I just don't think any rockets fired impacted on vehicles. I could understand those firing them having that impression, but it doesn't match Argentine accounts. They said rockets were fired at them, but all missed, while there are plenty of photos of an Amtrack that had been peppered with GPMG rounds. I don't know if any of the RMs had ever fired a live round rather than an inert training round before, so I guess that could add to the confusion in the darkness and conditions and adrenaline of the moment - but wouldn't be the first time combatants have had a different impression of an action.Which is basically my point. It may have been hit but cause very little damage which with a bit of paint and some Quilmes it would be back on the road again.
We must also consider that on both sides this would have been the first real tank action any had encountered. I feel it is not inconsistent that one one side seeing a vehicle hit, big bang, smoke and crew doing a runner it would seem to have been knocked out. On the other side you are driving along, very big bang, vehicle moves to the side, lots of smoke, screaming, debus/run for it.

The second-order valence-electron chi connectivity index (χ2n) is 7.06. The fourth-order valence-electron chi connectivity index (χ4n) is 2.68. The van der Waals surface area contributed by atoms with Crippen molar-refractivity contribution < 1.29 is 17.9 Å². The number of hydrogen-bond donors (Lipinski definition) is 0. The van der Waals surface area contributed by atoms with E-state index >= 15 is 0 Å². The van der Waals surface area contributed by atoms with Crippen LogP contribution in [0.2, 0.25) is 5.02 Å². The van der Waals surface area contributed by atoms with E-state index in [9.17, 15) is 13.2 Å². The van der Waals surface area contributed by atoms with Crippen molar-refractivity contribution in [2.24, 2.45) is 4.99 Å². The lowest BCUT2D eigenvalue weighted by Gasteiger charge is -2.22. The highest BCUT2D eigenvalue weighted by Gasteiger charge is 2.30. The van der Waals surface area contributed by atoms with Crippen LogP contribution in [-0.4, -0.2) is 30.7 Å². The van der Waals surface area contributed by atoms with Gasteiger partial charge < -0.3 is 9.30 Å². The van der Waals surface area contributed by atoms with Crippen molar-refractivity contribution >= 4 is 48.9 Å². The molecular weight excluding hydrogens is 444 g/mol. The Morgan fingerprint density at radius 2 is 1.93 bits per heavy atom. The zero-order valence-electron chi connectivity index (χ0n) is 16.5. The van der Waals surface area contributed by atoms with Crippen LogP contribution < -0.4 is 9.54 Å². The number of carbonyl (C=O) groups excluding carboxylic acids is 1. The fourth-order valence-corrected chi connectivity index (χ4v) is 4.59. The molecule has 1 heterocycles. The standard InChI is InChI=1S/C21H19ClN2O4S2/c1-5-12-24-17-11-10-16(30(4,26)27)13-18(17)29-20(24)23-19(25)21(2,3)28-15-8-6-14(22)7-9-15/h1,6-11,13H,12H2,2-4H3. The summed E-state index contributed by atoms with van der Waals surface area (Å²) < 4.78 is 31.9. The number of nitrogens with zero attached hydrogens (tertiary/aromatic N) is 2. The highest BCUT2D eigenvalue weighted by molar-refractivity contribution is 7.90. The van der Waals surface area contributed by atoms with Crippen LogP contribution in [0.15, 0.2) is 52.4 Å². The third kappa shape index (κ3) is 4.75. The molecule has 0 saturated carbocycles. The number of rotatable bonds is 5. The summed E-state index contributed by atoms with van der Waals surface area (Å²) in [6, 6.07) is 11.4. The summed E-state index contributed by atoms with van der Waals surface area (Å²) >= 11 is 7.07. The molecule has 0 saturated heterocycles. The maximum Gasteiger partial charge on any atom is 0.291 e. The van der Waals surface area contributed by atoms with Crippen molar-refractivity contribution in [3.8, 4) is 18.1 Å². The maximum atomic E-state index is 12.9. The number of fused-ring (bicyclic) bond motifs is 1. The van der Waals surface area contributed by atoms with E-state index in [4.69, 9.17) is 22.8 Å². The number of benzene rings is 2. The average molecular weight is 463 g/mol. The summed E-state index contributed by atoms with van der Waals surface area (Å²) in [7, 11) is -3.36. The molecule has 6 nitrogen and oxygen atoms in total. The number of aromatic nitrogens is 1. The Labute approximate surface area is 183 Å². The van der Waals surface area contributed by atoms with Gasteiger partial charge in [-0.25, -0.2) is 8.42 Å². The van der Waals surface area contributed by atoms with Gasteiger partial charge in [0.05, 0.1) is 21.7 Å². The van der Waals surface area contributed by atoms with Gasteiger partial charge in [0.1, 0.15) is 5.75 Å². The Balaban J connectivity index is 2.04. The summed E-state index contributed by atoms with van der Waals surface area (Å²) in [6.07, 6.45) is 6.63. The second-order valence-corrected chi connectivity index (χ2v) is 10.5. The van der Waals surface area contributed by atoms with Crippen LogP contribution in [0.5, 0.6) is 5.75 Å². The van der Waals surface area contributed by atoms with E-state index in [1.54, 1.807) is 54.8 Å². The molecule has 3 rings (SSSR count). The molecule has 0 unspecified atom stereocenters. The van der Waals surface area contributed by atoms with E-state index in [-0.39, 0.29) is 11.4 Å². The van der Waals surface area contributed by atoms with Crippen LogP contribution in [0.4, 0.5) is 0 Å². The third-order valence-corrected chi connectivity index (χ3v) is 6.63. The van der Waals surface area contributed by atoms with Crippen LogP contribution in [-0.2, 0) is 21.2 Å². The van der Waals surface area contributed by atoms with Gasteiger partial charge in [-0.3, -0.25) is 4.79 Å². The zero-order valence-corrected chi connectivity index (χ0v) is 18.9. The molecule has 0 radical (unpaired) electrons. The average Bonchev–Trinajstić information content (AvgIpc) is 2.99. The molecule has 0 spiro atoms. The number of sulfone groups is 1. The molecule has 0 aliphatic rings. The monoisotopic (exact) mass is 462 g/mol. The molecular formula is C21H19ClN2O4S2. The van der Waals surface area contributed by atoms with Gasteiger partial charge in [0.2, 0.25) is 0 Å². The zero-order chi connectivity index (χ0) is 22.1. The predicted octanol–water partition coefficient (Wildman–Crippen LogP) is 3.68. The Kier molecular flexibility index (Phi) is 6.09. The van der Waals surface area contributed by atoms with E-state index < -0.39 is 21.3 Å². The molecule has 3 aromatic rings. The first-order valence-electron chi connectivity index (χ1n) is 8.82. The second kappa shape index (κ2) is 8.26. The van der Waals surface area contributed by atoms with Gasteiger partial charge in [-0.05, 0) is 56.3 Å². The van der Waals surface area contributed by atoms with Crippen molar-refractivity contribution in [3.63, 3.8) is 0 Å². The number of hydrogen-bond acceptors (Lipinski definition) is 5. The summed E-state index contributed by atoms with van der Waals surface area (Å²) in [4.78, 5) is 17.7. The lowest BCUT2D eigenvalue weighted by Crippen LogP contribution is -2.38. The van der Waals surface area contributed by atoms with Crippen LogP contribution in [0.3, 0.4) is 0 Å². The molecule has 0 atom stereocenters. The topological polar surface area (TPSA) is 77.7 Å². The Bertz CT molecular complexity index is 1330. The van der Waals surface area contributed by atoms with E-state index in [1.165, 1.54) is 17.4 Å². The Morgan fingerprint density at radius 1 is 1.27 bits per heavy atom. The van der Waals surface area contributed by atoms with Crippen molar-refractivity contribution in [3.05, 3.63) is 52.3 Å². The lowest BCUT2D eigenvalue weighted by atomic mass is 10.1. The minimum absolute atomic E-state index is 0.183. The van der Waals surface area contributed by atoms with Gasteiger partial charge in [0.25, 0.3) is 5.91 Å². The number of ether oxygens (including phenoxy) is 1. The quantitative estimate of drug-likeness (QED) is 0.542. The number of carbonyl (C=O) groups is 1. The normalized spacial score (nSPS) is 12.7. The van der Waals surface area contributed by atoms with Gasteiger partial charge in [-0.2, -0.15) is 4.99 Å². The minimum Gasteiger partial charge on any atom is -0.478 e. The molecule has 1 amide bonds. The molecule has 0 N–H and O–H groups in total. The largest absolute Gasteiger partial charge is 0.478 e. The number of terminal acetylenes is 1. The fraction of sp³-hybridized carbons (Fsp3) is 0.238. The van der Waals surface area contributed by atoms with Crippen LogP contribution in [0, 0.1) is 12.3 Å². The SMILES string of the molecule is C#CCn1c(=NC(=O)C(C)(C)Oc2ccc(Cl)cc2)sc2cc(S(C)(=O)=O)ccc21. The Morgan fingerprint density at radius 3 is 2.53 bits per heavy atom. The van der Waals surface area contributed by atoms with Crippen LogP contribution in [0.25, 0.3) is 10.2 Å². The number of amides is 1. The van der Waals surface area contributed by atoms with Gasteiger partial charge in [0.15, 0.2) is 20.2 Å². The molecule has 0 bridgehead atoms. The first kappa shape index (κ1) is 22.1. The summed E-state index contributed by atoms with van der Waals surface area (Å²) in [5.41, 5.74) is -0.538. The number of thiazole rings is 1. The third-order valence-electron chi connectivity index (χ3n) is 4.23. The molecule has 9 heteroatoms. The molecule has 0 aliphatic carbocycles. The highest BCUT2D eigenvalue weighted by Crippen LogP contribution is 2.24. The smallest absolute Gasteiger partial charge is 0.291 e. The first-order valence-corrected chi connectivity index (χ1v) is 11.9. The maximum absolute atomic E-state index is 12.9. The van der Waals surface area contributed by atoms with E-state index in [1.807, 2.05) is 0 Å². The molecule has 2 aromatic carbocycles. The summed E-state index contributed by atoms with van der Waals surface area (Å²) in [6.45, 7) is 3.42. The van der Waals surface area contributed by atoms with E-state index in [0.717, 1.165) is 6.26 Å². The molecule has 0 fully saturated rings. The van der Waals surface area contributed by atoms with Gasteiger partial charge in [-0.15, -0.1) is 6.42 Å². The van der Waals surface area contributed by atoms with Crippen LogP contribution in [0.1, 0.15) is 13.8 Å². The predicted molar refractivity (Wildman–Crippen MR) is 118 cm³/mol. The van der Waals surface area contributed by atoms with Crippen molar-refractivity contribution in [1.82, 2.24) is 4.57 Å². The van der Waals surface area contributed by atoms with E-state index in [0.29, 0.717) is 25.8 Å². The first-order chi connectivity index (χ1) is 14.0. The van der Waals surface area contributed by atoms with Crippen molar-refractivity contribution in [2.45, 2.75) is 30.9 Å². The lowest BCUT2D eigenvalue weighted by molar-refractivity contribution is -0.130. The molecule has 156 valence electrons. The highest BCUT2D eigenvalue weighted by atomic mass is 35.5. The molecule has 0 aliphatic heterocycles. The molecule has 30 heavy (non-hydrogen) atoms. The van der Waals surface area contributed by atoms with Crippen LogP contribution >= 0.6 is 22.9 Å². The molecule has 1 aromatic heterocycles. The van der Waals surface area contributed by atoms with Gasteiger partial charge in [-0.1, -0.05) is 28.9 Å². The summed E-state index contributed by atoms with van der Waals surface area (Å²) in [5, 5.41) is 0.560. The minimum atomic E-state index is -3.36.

When all settles down the damage is only slight and not a burning wreck.
So either the many Argentine accounts are false, the Governor just happened to be looking in the wrong direction, as did the many journalists on the island at the time of the landings (including Simon Winchester of the Times who put his experience in a book published in 83). Winchester, post invasion, stayed on the islands for one more day, visited Moody Brook and described the mess made of it by the Argentines (drove down there seemingly unaccompanied) and left via the airport. No mention of knocked out Amtrack as described by RDP's key witness, which is again strange given a journalist's inquisitive eyes, don't you think. There were four non-Argentine journos on the Island, none of them mentioned seeing the Amtrack (Simon from the times, Ken Clarke from the Telegraph, Bill Langley from the Mail and Simon Greaves from the Sun).
So, it's like Invincible, a very small number of eye witnesses saying one thing against many other voices describing something different, including several neutral witnesses who didn't see a knocked out Amtrack.